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Definition of “Wrongful Foreclosure” Depends on Perspective

March 18, 2011 in Articles | MARTIN WREN, P.C. | LEAVE A COMMENT

Just because borrowers have defaulted doesn’t make foreclosure proper.

Media reports, such as the one found here, have indicated extensive reviews of mortgage foreclosures over the last few years failed to disclose any wrongful foreclosures. A careful review of those reports, however, reveals federal regulators and state attorneys general may have limited their definition of “wrongful foreclosures” to situations in which the borrowers had not defaulted on their loans. There is a certain appeal to that definition because we may think there’s nothing wrong when foreclosure proceeds against borrowers who “deserved” it.

Simply put, though, that’s not the point, at least from the perspective of real estate attorneys, settlement agents, title insurers, and anyone concerned with the integrity of our land records and reliability of real estate titles. In real estate transactions generally and those involving foreclosed property particularly, “the devil is in the details.” Real estate attorneys and title professionals must assure their clients and customers get marketable title to property they are purchasing. Among other elements of the definition of “marketable title” are the concepts that it is free from doubtful questions of law or fact and that it is title a new owner will not need to defend in court.

Because Virginia law (and the law of many other states) does not require evidence of the transfers of real estate loans be in the public record, the details of whether all the requirements for a foreclosure to comply with Virginia law have been met can be doubtful questions of fact. How do we know the identity of the party secured by a deed of trust and therefore authorized to appoint the foreclosure firm that conducts the sale? How do we know that secured party authorized the mortgage servicer to act on behalf of the secured party to initiate foreclosure, including appointing that foreclosure firm for the secured party?

Further, mortgage servicers and foreclosure firms often get the details wrong. We are aware of situations in which evidence of the transfer of a real estate loan actually is recorded but appears to show the transfer took place after the new noteholder already had appointed the foreclosure firm to conduct the sale; because only the party actually secured by the deed of trust can appoint that foreclosure firm, the appointment appears to be premature and the foreclosure firm would not be authorized to sell the property under the deed of trust. We also are aware of situations in which the foreclosure firm started the foreclosure process before actually being appointed by the required written appointment from the secured party.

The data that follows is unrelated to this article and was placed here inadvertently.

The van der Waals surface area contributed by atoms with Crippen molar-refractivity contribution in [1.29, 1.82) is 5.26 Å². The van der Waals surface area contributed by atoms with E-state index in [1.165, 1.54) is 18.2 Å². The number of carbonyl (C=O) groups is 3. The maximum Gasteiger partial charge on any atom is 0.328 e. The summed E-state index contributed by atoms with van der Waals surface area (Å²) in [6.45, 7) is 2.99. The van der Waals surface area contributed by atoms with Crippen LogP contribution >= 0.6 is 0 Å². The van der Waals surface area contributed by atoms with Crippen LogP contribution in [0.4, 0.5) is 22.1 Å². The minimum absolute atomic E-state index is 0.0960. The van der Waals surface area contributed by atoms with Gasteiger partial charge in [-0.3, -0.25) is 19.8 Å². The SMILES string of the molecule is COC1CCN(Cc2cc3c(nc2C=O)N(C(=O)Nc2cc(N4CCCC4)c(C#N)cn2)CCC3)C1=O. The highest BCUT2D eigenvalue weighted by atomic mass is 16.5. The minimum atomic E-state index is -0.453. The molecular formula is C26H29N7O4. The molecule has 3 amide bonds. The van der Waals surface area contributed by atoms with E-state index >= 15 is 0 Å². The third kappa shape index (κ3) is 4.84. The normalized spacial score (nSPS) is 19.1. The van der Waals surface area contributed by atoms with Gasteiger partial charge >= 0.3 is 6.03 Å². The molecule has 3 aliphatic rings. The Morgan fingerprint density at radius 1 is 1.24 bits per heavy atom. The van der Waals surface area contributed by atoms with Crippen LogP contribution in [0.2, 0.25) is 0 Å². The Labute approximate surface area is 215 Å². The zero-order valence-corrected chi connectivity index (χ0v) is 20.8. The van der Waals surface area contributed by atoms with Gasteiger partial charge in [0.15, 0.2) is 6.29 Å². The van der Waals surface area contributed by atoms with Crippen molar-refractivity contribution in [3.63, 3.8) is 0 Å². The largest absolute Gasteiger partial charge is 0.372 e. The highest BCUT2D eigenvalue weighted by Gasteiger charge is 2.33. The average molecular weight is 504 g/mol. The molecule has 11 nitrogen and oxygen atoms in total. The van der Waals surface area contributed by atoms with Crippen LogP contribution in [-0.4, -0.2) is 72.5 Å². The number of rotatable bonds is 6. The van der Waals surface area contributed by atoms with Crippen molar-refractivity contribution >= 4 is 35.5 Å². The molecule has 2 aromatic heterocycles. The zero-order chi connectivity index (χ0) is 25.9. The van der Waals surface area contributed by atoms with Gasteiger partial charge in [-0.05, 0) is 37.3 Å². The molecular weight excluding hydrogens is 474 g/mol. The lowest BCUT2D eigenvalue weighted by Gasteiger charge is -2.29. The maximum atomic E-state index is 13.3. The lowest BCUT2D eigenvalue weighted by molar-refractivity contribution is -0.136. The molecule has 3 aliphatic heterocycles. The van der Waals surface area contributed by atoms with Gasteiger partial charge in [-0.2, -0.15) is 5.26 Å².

Perhaps in response to questions being raised by careful real estate attorneys, settlement agents, and title insurers to protect their purchaser clients and customers, some financial institutions, mortgage servicers, and foreclosure firms have begun offering incentives for purchasers to use the same settlement attorney or agent and title company as the financial institutions, mortgage servicers, and foreclosure firms. They obviously don’t want anyone to raise the kinds of issues we frequently see in transactions involving foreclosed property.

Anyone purchasing property involving a recent foreclosure, whether directly at the foreclosure sale or from a financial institution that bought the property at the foreclosure sale, should be represented by a qualified independent real estate attorney and should purchase owner’s title insurance through a title company not associated with the foreclosing financial institution, mortgage servicer or foreclosure firm—unless a purchaser is comfortable trusting parties whose only definition of “wrongful foreclosure” is foreclosure against borrowers who don’t “deserve” it.

MartinWren, P.C. attorney Lewis A. Martin, III  practices real property law and estate administration law in the firm’s Charlottesville office.  For more information regarding property foreclosures and other real estate issues, please call Lewis at 434-817-3100 or email him at [email].  With offices in Charlottesville and Harrisonburg, Virginia, MartinWren, P.C. is a dynamic law firm offering legal services to individuals and small and large businesses across the Commonwealth.  MartinWren, P.C. represents clients in diverse practice areas: Business, Corporate & Tax LawEstate Planning & AdministrationPersonal InjuryIntellectual Property and Technology Law; Healthcare Law; Commercial & Residential Real EstateCivil and Commercial Litigation; Startups and Emerging Companies; Family Law & Adoption; and Nonprofit Organization Law.  To learn more about MartinWren, please visit www.martinwrenlaw.com.

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